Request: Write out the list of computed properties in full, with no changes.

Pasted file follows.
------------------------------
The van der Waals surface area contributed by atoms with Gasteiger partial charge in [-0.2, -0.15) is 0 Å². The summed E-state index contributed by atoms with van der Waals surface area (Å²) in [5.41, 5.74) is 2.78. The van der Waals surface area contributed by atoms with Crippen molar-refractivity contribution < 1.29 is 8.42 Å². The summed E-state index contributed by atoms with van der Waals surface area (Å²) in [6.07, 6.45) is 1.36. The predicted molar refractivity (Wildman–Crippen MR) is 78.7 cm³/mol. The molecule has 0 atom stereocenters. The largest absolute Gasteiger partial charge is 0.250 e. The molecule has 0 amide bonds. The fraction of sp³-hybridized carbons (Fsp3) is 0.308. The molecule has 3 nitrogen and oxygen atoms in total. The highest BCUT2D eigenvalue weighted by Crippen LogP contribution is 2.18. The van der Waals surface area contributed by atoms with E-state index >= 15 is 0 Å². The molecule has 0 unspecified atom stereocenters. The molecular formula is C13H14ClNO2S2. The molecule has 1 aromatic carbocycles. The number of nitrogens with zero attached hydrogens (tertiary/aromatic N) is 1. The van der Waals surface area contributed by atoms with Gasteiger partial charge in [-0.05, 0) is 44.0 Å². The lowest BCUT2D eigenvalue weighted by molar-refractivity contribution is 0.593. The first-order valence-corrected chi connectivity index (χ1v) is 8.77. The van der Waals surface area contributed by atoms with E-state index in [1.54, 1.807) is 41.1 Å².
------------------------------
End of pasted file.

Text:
The van der Waals surface area contributed by atoms with Gasteiger partial charge in [-0.2, -0.15) is 0 Å². The summed E-state index contributed by atoms with van der Waals surface area (Å²) in [5.41, 5.74) is 2.78. The van der Waals surface area contributed by atoms with Crippen molar-refractivity contribution < 1.29 is 8.42 Å². The summed E-state index contributed by atoms with van der Waals surface area (Å²) in [6.07, 6.45) is 1.36. The predicted molar refractivity (Wildman–Crippen MR) is 78.7 cm³/mol. The molecule has 0 atom stereocenters. The largest absolute Gasteiger partial charge is 0.250 e. The molecule has 0 amide bonds. The fraction of sp³-hybridized carbons (Fsp3) is 0.308. The molecule has 3 nitrogen and oxygen atoms in total. The highest BCUT2D eigenvalue weighted by Crippen LogP contribution is 2.18. The van der Waals surface area contributed by atoms with E-state index >= 15 is 0 Å². The molecule has 0 unspecified atom stereocenters. The molecular formula is C13H14ClNO2S2. The molecule has 1 aromatic carbocycles. The number of nitrogens with zero attached hydrogens (tertiary/aromatic N) is 1. The van der Waals surface area contributed by atoms with Gasteiger partial charge in [-0.05, 0) is 44.0 Å². The lowest BCUT2D eigenvalue weighted by molar-refractivity contribution is 0.593. The first-order valence-corrected chi connectivity index (χ1v) is 8.77. The van der Waals surface area contributed by atoms with E-state index in [1.54, 1.807) is 41.1 Å².